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Batman Returns

Track List:
  1. The Birth of a Penguin 2:27
  2. Opening Titles 3:09
  3. To the Present :47
  4. The Lair 4:49
  5. Selina Kyle 1:11
  6. Selina Transforms 4:16
  7. The Cemetary 2:54
  8. Cat Suite 5:41
  9. Batman Vs. The Circus 2:34
  10. The Rise... 1:41
  11. And Fall from Grace 4:08
  12. Sore Spots 2:15
  13. Rooftops 4:19
  14. Wild Ride 3:34
  15. The Children's Hour 1:47
  16. The Final Confrontation 5:12
  17. Penguin's Army 4:54
  18. Selina's Electrocution 2:40
  19. The Finale 2:19
  20. End Credits 4:44
  21. Face to Face (Song) 4:17

Total Time: (70:00)

Composed by:
Danny Elfman

Orchestrated by:
Steve Bartek
Mark McKenzie

Conducted by:
Jonathan Sheffer

The sequel score to Danny Elfman's legendary original is good. As an individual work, its complexity and knack for mature reflection of the actions and feelings of the characters on screen is superior to the original. However, as an interesting listening experience, it doesn't touch its predecessor. To reduce it down to a simple equation: Batman Returns is an enjoyable score but not nearly as much fun as Batman.

This score functions mostly as a character study with excessive use of leitmotif. Well, maybe not excessive, but it is more influential here than in the prior Bat Vs. Joker epic. The villain Penguin's theme is okay, but I really love the effect of whining violins to represent catwoman. Batman's theme from the first film makes a comeback but is unfortunately underused, leaving a slightly bad taste afterwards, yet this does make it seem much more significant when it receives play.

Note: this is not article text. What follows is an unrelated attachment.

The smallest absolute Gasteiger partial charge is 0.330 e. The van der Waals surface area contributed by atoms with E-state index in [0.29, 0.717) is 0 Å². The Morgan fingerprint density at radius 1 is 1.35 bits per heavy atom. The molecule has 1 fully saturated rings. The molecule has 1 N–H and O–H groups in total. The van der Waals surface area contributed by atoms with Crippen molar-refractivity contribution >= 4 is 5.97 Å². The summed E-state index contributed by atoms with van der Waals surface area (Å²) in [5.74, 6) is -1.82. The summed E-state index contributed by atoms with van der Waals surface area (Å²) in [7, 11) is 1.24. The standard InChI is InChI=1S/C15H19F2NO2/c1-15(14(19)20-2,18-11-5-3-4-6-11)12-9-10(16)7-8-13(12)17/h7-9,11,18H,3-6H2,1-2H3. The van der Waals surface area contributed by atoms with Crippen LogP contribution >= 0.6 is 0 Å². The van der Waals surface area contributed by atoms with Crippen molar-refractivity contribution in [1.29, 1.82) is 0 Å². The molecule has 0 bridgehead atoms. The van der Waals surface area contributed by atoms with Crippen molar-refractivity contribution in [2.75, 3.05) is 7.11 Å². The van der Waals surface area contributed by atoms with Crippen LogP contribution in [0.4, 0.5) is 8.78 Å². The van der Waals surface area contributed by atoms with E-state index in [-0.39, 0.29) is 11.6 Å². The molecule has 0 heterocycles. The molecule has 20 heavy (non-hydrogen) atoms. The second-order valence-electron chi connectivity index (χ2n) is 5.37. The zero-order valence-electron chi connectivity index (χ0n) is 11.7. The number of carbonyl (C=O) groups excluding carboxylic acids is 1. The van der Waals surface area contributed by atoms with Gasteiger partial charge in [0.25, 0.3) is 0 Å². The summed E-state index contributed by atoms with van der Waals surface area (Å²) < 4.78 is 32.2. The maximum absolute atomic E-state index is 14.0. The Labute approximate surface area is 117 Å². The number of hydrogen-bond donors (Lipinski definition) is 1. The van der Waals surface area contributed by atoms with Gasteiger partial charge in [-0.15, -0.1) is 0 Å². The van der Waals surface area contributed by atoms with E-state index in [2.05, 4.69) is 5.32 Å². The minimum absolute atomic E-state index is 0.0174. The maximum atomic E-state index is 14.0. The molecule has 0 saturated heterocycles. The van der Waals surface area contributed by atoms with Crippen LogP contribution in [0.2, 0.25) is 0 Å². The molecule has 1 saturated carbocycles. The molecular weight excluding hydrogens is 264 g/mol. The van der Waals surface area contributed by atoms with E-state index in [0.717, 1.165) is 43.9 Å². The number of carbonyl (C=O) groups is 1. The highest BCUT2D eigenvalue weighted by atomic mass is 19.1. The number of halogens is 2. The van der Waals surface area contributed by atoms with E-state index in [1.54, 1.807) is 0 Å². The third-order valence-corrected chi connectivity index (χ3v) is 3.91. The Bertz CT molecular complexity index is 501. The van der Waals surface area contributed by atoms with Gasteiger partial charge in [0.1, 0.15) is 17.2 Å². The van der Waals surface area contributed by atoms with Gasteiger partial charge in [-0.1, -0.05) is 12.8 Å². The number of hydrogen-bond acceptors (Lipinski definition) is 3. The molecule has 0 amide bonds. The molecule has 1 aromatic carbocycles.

Some tracks seem to leave the dark atmosphere from the original score behind in favor of a lighter, sillier tone complete with typical Elfman "la-las" which actually do not appeal to me, and I doubt it would appeal to many fans, especially considering the magnificence of the scoring during similar scenes from the original. Still, the movie itself had many zanier (and sometimes downright stupid) facets. Take the army of penguins armed with candy-striped missiles for example - Elfman mirrors these additions to the visuals as best as he possibly can, without going too overboard.

The song at the end of the disc, performed by Siouxsie and The Banshees, "Face to Face" closes the album better than you might believe, and never goes out of its way to attract attention to itself, though it may still be considered a nuisance by film score purists. Fortunately in this case, it is after the score has been fully played with no tracks remaining. Personally I like the song, though those who don't or won't shouldn't find it to be too intrusive.

I've read some complaints about sound quality regarding this soundtrack, but it sounds fine to me. The performance isn't nearly on par with the Sinfonia of London, but it is quite acceptable with no noticeably bad moments at all. In some moments it actually shines, but in its weaker moments it is generally accompanied by a loud pipe organ that adds quite a bit to the soundscape.

Batman Returns simply does not match up to its precursor or its Goldenthal successors, but it does have many enjoyable moments that would be hard not to recommend to film music listeners. Fans of the series or Elfman should pick this up right away. I know that there are a lot of fans of the series that don't own the soundtracks yet. I have a friend that absolutely worships Batman movies who still doesn't own any of the soundtracks. Regardless, pick this score up and help Batman kick some penguin ass!

Batman Returns is Copyright 1992 Warner Bros. Records. This review is written by and is the property of Isaac Engelhorn and does not reflect the opinions of Tripod.